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"… this is a real corker, pulp fiction at its most entertaining." —Booklist
He and his fellow colonizers of Mars have faced a brutal crackdown engineered by Earth’s tyrannical government. But the resourceful Firsten has developed an extraordinary new fuel that ...
He and his fellow colonizers of Mars have faced a brutal crackdown engineered by Earth’s tyrannical government. But the resourceful Firsten has developed an extraordinary new fuel that enables him and his hardy band to escape into space—and time.
Escape, however, is not enough. Firsten wants revenge. But the universe is full of unexpected twists and turns. Just as Prometheus flew too close to the sun, Firsten will soon discover that when you break the laws of physics, you can get burned.
Hubbard was a pioneer in his use and development of Einstein’s theories of space and time as a plot point in his fiction. In Beyond All Weapons, he explains: “As mass approaches the speed of light . . . it approaches infinity. And, as mass approaches infinity, time approaches zero. It was only nine days back from Alpha. But in those nine days, six thousand years have passed by Earth.” It stands as one of the earliest—and most succinct—descriptions of the theory.
Also includes the science fiction adventures Strain, the story of a space war’s brutality and one man’s struggle to keep a secret under the pain of torture, and The Invaders, in which the distant crystal mines are under attack until a technician crystallizes a unique strategy to undermine the attackers.
“A thrilling space adventure . . . the terror and excitement builds through to the end.” —Publishers Weekly
Posted March 22, 2014
Recently, Galaxy Press provided me with a free copy of their science fiction audio drama Beyond All Weapons by L. Ron Hubbard and asked me to give an honest review. I was happy to oblige, because it had been a while since I listened to an audio drama. When I was in high school and college, I enjoyed popping them into my CD player, and listening while I did schoolwork or crafts. Back then, my go-to was J.R. Tolkien or H.G. Wells (anyone remember the effect the War of the Worlds radio drama had on people? Ah! Alien invasion!). Listening to an audio drama is a different experience than some of the more popular storytelling – movies and television. It requires a bit more imagination, but isn’t as restrictive as a book, which you need to sit and hold.
Before Veronica Roth’s Divergent and Suzanne Collin’s Hunger Games, there was the works of L. Ron Hubbard. If you aren’t familiar with Hubbard, he was a pulp fiction writer in the 1930’s and 1940’s, a literary golden age when short stories were gobbled up at the rate of our weekly television shows. Pulp magazines didn’t feature the fancy prose of Shakespeare or Jules Verne, but there was some great storytelling in them and Hubbard was a favorite. He drew inspiration from his stories straight from his real life, because he wasn’t the type of writer to just sit back and dream up adventure – he wanted to live it!...And, yes, he also invented Scientology, but first and foremost, he was a writer!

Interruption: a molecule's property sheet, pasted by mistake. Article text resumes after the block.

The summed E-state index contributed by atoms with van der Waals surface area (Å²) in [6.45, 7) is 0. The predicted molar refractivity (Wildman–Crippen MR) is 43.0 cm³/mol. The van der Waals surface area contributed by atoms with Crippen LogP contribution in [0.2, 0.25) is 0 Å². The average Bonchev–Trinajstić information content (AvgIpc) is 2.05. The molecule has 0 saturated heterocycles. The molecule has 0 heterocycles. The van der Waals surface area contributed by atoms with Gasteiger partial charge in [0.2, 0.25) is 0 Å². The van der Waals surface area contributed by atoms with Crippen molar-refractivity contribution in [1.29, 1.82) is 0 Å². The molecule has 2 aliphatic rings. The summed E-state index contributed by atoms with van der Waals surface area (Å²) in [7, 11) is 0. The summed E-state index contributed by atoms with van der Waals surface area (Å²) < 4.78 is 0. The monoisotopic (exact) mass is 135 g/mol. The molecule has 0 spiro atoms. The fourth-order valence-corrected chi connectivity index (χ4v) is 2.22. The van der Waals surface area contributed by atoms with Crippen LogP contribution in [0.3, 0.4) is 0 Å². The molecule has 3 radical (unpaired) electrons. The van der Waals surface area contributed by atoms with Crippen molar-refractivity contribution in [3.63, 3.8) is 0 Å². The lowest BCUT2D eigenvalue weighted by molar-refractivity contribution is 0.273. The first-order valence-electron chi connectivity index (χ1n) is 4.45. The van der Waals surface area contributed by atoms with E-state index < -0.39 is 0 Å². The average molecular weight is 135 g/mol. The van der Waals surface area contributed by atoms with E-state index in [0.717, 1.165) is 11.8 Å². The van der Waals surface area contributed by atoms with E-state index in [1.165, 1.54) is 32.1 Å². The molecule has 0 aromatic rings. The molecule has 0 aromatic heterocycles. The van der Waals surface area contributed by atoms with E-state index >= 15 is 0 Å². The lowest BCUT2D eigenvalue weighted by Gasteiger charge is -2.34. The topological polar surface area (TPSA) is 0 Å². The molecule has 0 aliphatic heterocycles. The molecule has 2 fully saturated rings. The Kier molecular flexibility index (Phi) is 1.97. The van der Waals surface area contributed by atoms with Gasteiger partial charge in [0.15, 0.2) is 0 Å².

I was pleased by the quality of the recording. The voice actors were enjoyable to listen to. They were expressive and easy to imagine, and had that “old school” grammar and tone you’d expect from the 1930’s and 1940’s.
Hubbard’s stories were a product of his time. Many of the science fiction elements are outdated and come across as ideas you’d see in a C-rated movie, like the aliens from Saturn in “Strain”. His portrayal of women as slightly naïve, fragile creatures is a bit backwards; however, those ideas were common for the golden age of pulp fiction. Once you accept them as that, you can appreciate how his stories captured the charm of that age.
Without giving anything away, I loved the twist in “Beyond All Weapons”. It was completely unexpected and served up a lesson for listeners, which I love to see in storytelling. I also enjoyed the humor in “The Invaders” and the tension of “Strain”, but my favorite character was Gedso in “The Invaders”. He was cool and collected in the face of his adversary, the kind of character you can root for.
My only complaint may be more of a personal preference, something others may handle better than I…
“Strain” would have been more enjoyable without the sound of the animals being tortured. I had to skip forward through those parts. It made my stomach churn. On the other hand, that may well prove that the sound mixers did an excellent job putting the audio together.
I would definitely recommend Galaxy Press’s Beyond All Weapons audio drama to anyone who enjoys audiobooks and science fiction. I had a lot of fun listening to it. I personally plan on checking out their other collections, because I was so impressed by this one.